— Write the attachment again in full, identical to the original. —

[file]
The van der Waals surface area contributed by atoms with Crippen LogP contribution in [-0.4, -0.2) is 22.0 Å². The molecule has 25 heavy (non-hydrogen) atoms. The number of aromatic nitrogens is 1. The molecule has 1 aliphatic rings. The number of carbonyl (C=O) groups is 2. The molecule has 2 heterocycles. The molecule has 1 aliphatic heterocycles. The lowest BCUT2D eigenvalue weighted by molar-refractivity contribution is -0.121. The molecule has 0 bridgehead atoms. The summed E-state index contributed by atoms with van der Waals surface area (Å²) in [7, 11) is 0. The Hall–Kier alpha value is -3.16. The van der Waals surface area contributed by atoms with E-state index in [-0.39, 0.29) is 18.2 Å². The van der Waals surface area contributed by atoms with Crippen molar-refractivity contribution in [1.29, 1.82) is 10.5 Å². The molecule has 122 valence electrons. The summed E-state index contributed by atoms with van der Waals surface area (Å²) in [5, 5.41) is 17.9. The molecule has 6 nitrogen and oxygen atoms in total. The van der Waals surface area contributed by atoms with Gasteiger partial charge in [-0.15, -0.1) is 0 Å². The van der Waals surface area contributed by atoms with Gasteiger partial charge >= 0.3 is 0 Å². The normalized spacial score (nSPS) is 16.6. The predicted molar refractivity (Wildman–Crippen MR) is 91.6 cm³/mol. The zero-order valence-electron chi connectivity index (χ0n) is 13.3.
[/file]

The van der Waals surface area contributed by atoms with Crippen LogP contribution in [-0.4, -0.2) is 22.0 Å². The molecule has 25 heavy (non-hydrogen) atoms. The number of aromatic nitrogens is 1. The molecule has 1 aliphatic rings. The number of carbonyl (C=O) groups is 2. The molecule has 2 heterocycles. The molecule has 1 aliphatic heterocycles. The lowest BCUT2D eigenvalue weighted by molar-refractivity contribution is -0.121. The molecule has 0 bridgehead atoms. The summed E-state index contributed by atoms with van der Waals surface area (Å²) in [7, 11) is 0. The Hall–Kier alpha value is -3.16. The van der Waals surface area contributed by atoms with E-state index in [-0.39, 0.29) is 18.2 Å². The van der Waals surface area contributed by atoms with Crippen molar-refractivity contribution in [1.29, 1.82) is 10.5 Å². The molecule has 122 valence electrons. The summed E-state index contributed by atoms with van der Waals surface area (Å²) in [5, 5.41) is 17.9. The molecule has 6 nitrogen and oxygen atoms in total. The van der Waals surface area contributed by atoms with Gasteiger partial charge in [-0.15, -0.1) is 0 Å². The van der Waals surface area contributed by atoms with Gasteiger partial charge >= 0.3 is 0 Å². The normalized spacial score (nSPS) is 16.6. The predicted molar refractivity (Wildman–Crippen MR) is 91.6 cm³/mol. The zero-order valence-electron chi connectivity index (χ0n) is 13.3.